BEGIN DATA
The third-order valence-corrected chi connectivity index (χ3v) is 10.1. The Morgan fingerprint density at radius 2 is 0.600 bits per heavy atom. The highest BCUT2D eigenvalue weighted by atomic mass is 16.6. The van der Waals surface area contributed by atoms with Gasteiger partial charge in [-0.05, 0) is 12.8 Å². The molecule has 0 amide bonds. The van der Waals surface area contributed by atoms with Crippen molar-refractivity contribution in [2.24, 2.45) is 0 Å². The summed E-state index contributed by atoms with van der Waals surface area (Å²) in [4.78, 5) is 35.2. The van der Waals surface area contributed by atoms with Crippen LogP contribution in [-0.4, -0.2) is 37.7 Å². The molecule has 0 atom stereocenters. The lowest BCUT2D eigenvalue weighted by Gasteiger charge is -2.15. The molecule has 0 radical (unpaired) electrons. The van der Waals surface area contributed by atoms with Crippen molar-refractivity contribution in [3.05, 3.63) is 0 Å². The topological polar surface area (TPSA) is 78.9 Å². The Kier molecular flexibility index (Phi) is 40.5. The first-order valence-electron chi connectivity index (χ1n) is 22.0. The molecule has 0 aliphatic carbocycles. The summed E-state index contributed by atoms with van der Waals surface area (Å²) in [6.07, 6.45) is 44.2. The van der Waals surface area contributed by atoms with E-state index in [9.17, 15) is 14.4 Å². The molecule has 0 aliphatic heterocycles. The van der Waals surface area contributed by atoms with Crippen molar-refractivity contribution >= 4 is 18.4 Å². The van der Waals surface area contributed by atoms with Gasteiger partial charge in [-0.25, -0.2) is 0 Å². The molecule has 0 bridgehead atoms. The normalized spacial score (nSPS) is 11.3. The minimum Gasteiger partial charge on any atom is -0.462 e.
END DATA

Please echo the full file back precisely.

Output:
The third-order valence-corrected chi connectivity index (χ3v) is 10.1. The Morgan fingerprint density at radius 2 is 0.600 bits per heavy atom. The highest BCUT2D eigenvalue weighted by atomic mass is 16.6. The van der Waals surface area contributed by atoms with Gasteiger partial charge in [-0.05, 0) is 12.8 Å². The molecule has 0 amide bonds. The van der Waals surface area contributed by atoms with Crippen molar-refractivity contribution in [2.24, 2.45) is 0 Å². The summed E-state index contributed by atoms with van der Waals surface area (Å²) in [4.78, 5) is 35.2. The van der Waals surface area contributed by atoms with Crippen LogP contribution in [-0.4, -0.2) is 37.7 Å². The molecule has 0 atom stereocenters. The lowest BCUT2D eigenvalue weighted by Gasteiger charge is -2.15. The molecule has 0 radical (unpaired) electrons. The van der Waals surface area contributed by atoms with Crippen molar-refractivity contribution in [3.05, 3.63) is 0 Å². The topological polar surface area (TPSA) is 78.9 Å². The Kier molecular flexibility index (Phi) is 40.5. The first-order valence-electron chi connectivity index (χ1n) is 22.0. The molecule has 0 aliphatic carbocycles. The summed E-state index contributed by atoms with van der Waals surface area (Å²) in [6.07, 6.45) is 44.2. The van der Waals surface area contributed by atoms with E-state index in [9.17, 15) is 14.4 Å². The molecule has 0 aliphatic heterocycles. The van der Waals surface area contributed by atoms with Crippen molar-refractivity contribution >= 4 is 18.4 Å². The van der Waals surface area contributed by atoms with Gasteiger partial charge in [-0.25, -0.2) is 0 Å². The molecule has 0 bridgehead atoms. The normalized spacial score (nSPS) is 11.3. The minimum Gasteiger partial charge on any atom is -0.462 e.